Woodbury to feel some pain from unallotment planGov. Tim Pawlenty’s unveiling of his unallotment plan for the state budget last week left many municipalities reeling. But officials at Woodbury City Hall said they have been prepared.
By: Hank Long, Woodbury Bulletin
Gov. Tim Pawlenty’s unveiling of his unallotment plan for the state budget last week left many municipalities reeling. But officials at Woodbury City Hall said they have been prepared.
The League of Minnesota Cities on June 17 posted the Minnesota Department of Revenue's city-by-city breakdown of the cuts proposed by the Republican governor as part of his fix for a $2.7 billion state budget deficit.
On its website, the League of Minnesota Cities called the cuts “substantial,” but said the backloading of roughly two-thirds of the unallotments until 2010 will allow cities more flexibility to make budget adjustments.
Although many cities will see cuts to local government aid (LGA), Woodbury will not be one of them, as the city has not received LGA since 2003.
But Woodbury did feel some pain, as it will lose $675,000 in market value homestead credit reimbursements from the state in 2009 and almost $700,000 in 2010.
The market value homestead credit is not actually part of the city’s budget, but the city must keep the program on its books and then get reimbursed by the state for providing the credit upfront to property taxpayers.
When the state unalloted the program, however, the credit essentially became a tax on cities, said Woodbury city administrator Clint Gridley.
Gridley said the city began to plan for the loss of the market value homestead credit reimbursement earlier this year when it became apparent the state would have to make up for a budget shortfall.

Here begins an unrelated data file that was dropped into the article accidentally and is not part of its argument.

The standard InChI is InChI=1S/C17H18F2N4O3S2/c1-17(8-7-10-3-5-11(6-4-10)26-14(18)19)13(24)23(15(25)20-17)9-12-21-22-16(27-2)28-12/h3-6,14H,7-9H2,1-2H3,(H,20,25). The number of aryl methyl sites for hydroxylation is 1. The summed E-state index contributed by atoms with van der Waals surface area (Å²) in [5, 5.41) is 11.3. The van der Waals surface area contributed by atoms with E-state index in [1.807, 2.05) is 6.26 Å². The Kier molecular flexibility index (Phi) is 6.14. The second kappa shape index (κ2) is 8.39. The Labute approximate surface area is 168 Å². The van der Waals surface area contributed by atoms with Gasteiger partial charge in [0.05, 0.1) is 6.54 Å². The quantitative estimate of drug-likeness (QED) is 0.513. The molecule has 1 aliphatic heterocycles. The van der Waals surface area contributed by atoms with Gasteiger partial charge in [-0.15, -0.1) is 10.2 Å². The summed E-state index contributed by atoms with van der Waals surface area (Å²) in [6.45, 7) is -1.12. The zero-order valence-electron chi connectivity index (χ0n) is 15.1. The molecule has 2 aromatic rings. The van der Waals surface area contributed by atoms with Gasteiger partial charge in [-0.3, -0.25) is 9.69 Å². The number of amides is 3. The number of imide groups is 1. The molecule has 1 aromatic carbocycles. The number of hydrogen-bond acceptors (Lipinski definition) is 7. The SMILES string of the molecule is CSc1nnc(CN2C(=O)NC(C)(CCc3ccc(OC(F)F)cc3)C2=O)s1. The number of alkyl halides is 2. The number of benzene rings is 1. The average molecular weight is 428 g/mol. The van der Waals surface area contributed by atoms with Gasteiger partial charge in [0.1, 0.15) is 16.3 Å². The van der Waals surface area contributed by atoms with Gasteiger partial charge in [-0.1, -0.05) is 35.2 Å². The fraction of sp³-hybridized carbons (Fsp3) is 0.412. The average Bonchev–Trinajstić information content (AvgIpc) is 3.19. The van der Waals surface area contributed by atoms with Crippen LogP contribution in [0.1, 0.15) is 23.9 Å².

Last year the city saw half of its market value homestead credit reimbursement cut.
Woodbury saw the elimination of the program in 2003, but it returned in 2007 for one full year.
The city has expressed its interest that the state should either eliminate the market value homestead credit or reduce the amount of credit taxpayers receive.
“We understand the state has to reduce its expenses,” Gridley said. “But to give a credit to the taxpayers and not fund the city where it comes from is disingenuous.”
Mayor Bill Hargis has been outspoken about the need for elimination of the program.
“We are urging our state legislators to simply eliminate the program and either provide property tax relief directly from the state to homeowners or through the "Circuit Breaker" program, which targets tax relief to residents based on their income,” Hargis said in a recent city newsletter to resident “The on and, more often, off nature of this program has made it very difficult for cities to plan their fiscal years.”
For a look at the city-by-city breakdown of loss in state aid in the governor’s unallotment plan go to: http://www.lmc.org/page/1/state-budget.jsp